11th Dec 2023

The Polish MEP coming to Brussels directly from prison

  • Wlodzimierz Karpinski, former Polish minister of state treasury, has been released from jail to become an MEP (Photo: Piotr Maciążek)
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In an unprecedented move, a new Polish MEP will come to Brussels directly from a prison cell — after his colleague MEP Krzysztof Hetman left for Poland's lower chamber Sejm.

Włodzimierz Karpiński, a former treasury minister under Donald Tusk's previous Civic Coalition government, has been in detention for over eight months.

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But he was released on Thursday (16 November) to take up his seat in the European Parliament, his lawyer told EUobserver.

This will "put an end to the absurd, unjustified and devastating arrest" of Karpiński, his sons explained in an open letter to Polish media.

Karpiński was detained last February, suspected of accepting a PLN five million (€1.2m) bribe from a waste company operating in the capital when he was a secretary in the Warsaw City Hall.

In an interview with EUobserver, his advocate Michał Królikowski explained that a request for Karpiński's release from prison was rejected by the prosecution on two occasions.

He also said that another trial is planned for Monday (20 November) which may still prolong his detention again.

Karpiński has been under temporary arrest for over 250 days. "During this time the prosecutor has questioned him three times, once at his request. The interrogations lasted a total of about 10 hours. 10 hours versus more than 6,000 hours spent in a cell," the sons emphasised.

"The charges against my client were brought on very poor evidence. The detention is unjust, excessively long and unwarranted," Karpiński's lawyer added.

When asked for a comment on the start of the mandate of the new MEP, the European Parliament said that those criteria depend on national law.

"The election [and] the appointment of the replacement Members of the European Parliament (MEPs) is solely in the hands of the competent national authorities," an official told EUobserver.

When Królikowski informed the previous Polish Sejm speaker, Elżbieta Witek of the outgoing Law and Justice party, about the intention of his client to become a MEP, she simply ignored this declaration and didn't issue a decision.

Neither did she inform the prosecutor about it, so the conditions of releasing Karpiński to let him become MEP were not met.

Karpinski has become "a victim of the Polish judicial system, which has not charged him, he is still innocent, that's why should have the right to accept the MEP mandate and then have immunity waived to be able to testify in front of the court," Socialist & Democrats MEP Bogusław Liberadzki told EUobserver.

This week the new Polish parliament was sworn in and the new Sejm speaker, Szymon Hołownia from Polska2050 (Renew Europe), signed documents informing Karpiński and two other Polish politicians they could take up their seats in the EU parliament.

This comes after three current Polish MEPs went the other way, taking their mandates at the parliament in Warsaw.

But Hołownia's move has been met with howls of opposition from PiS lawmakers.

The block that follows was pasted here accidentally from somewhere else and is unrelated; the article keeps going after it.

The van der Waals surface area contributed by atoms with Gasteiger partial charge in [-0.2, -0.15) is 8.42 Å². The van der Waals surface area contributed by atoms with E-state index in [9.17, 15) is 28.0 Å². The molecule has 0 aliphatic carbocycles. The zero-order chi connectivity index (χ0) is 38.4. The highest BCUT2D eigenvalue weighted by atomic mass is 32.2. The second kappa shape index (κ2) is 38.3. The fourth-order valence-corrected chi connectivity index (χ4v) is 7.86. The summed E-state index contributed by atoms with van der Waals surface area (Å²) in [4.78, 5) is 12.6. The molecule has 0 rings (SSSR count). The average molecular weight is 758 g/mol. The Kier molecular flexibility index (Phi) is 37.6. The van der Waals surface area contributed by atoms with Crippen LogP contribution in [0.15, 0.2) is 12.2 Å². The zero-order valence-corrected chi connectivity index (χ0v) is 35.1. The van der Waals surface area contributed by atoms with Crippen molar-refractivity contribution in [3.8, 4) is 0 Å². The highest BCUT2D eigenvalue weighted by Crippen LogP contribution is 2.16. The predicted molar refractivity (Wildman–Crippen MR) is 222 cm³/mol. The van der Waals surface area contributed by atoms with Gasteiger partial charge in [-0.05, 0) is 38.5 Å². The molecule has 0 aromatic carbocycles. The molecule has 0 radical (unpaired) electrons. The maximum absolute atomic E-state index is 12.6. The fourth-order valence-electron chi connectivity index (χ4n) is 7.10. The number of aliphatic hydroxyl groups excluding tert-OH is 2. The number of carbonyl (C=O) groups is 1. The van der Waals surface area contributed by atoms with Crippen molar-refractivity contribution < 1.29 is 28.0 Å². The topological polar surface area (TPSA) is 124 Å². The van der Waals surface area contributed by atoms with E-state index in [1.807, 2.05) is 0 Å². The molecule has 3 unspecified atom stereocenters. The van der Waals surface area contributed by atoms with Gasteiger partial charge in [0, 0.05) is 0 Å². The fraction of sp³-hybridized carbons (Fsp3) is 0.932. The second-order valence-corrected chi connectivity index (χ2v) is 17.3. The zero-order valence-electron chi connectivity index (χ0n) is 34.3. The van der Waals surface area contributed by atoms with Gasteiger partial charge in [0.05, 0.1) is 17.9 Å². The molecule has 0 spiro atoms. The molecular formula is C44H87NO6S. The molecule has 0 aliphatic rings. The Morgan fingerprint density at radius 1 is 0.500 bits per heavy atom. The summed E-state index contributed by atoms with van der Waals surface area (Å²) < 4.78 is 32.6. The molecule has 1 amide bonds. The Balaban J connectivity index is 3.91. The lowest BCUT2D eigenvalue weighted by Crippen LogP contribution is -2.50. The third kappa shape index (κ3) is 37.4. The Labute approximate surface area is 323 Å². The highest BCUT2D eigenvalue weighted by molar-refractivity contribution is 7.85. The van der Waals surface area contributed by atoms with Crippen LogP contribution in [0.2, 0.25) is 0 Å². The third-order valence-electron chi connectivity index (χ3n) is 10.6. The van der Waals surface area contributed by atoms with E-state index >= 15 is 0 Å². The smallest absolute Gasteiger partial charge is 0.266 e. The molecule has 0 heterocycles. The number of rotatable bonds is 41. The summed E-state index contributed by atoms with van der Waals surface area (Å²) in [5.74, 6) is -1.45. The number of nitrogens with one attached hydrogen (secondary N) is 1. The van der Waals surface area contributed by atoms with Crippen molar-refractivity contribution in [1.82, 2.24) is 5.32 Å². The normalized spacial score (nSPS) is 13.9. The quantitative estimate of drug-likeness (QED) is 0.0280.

"This decision casts a shadow over Hołownia and exposes his true political intentions…cementing the old system, including the one associated with the Civic Platform, by ensuring impunity for those facing serious corruption charges," said Law and Justice spokesman Rafał Bochenek.

On Thursday, the new Sejm speaker's declaration to the national prosecutor's office formally revoked Karpiński's arrest.

Catalan comparison

The European authorities have been very guarded with their statements about the Polish 'MEP in prison' case, since a previous decision made in relation to the case of Spanish Catalan politician, Oriol Junqueras, proved to be hasty and led to a major row with Madrid.

In 2019, the European Court of Justice had ruled that the imprisoned Catalan politician, once elected as an MEP, was entitled to immunity, and allowed to travel to a swearing-in ceremony at the Spanish parliament.

But the cause of imprisonment for the Polish politician is related to a criminal offence, Genowefa Grabowska, a law professor and former socialist MEP, told EUobsever.

Grabowska argues accepting Karpiński as an MEP will be "a shame" — which could cause "yet another corrupting blemish on the reputation of the European Parliament, such as letting back Eva Kaili take her MEP's duties".

According to Grabowska, it would be much better if Civic Platform proposed another "less controversial politician".

Karpiński's lawyer told EUobserver, however, that his client "remains firmly convinced of his innocence".

Once released from custody thanks to his MEP's immunity, he will not avoid investigators, the lawyer also said.

"The only thing that will change is that he will finally testify free of charge, as should have been the case since the beginning of the process," Karpiński's lawyer said.

In October's parliamentary elections in Poland, the PiS won the largest support, but even with the far-right Confederation, it is unlikely to form a governing coalition.

The new government in Poland is expected to be formed by so-called "democratic opposition" — encompassing Tusk's Civic Coalition, the liberal Third Way party and the New Left party.

Author bio

Dorota Bawołek has been an EU affairs correspondent in Brussels since 2008. She presents a weekly show Onet Europa for the Polish news website Onet, and runs the EU-news podcast Stacja Bruksela.


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